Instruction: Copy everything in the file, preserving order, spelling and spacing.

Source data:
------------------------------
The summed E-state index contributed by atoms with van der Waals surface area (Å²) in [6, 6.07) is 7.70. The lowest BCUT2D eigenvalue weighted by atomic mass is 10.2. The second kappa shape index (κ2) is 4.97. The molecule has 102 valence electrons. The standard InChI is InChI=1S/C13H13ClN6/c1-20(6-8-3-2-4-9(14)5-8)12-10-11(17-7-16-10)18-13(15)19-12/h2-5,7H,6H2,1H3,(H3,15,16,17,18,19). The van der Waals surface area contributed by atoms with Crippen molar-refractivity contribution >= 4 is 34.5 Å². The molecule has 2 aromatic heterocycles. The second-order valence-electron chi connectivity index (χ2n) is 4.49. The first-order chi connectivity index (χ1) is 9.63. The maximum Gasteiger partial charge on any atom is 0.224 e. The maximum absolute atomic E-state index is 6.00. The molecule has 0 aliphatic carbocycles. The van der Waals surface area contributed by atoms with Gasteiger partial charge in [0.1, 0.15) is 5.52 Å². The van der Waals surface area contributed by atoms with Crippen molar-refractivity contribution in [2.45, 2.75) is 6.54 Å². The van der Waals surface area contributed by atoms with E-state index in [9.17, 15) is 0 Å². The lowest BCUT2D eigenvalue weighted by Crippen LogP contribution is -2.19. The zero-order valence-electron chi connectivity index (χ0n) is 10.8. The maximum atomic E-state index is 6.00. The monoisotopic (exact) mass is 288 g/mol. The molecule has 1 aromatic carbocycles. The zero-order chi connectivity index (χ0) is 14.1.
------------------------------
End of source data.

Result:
The summed E-state index contributed by atoms with van der Waals surface area (Å²) in [6, 6.07) is 7.70. The lowest BCUT2D eigenvalue weighted by atomic mass is 10.2. The second kappa shape index (κ2) is 4.97. The molecule has 102 valence electrons. The standard InChI is InChI=1S/C13H13ClN6/c1-20(6-8-3-2-4-9(14)5-8)12-10-11(17-7-16-10)18-13(15)19-12/h2-5,7H,6H2,1H3,(H3,15,16,17,18,19). The van der Waals surface area contributed by atoms with Crippen molar-refractivity contribution >= 4 is 34.5 Å². The molecule has 2 aromatic heterocycles. The second-order valence-electron chi connectivity index (χ2n) is 4.49. The first-order chi connectivity index (χ1) is 9.63. The maximum Gasteiger partial charge on any atom is 0.224 e. The maximum absolute atomic E-state index is 6.00. The molecule has 0 aliphatic carbocycles. The van der Waals surface area contributed by atoms with Gasteiger partial charge in [0.1, 0.15) is 5.52 Å². The van der Waals surface area contributed by atoms with Crippen molar-refractivity contribution in [2.45, 2.75) is 6.54 Å². The van der Waals surface area contributed by atoms with E-state index in [9.17, 15) is 0 Å². The lowest BCUT2D eigenvalue weighted by Crippen LogP contribution is -2.19. The zero-order valence-electron chi connectivity index (χ0n) is 10.8. The maximum atomic E-state index is 6.00. The monoisotopic (exact) mass is 288 g/mol. The molecule has 1 aromatic carbocycles. The zero-order chi connectivity index (χ0) is 14.1.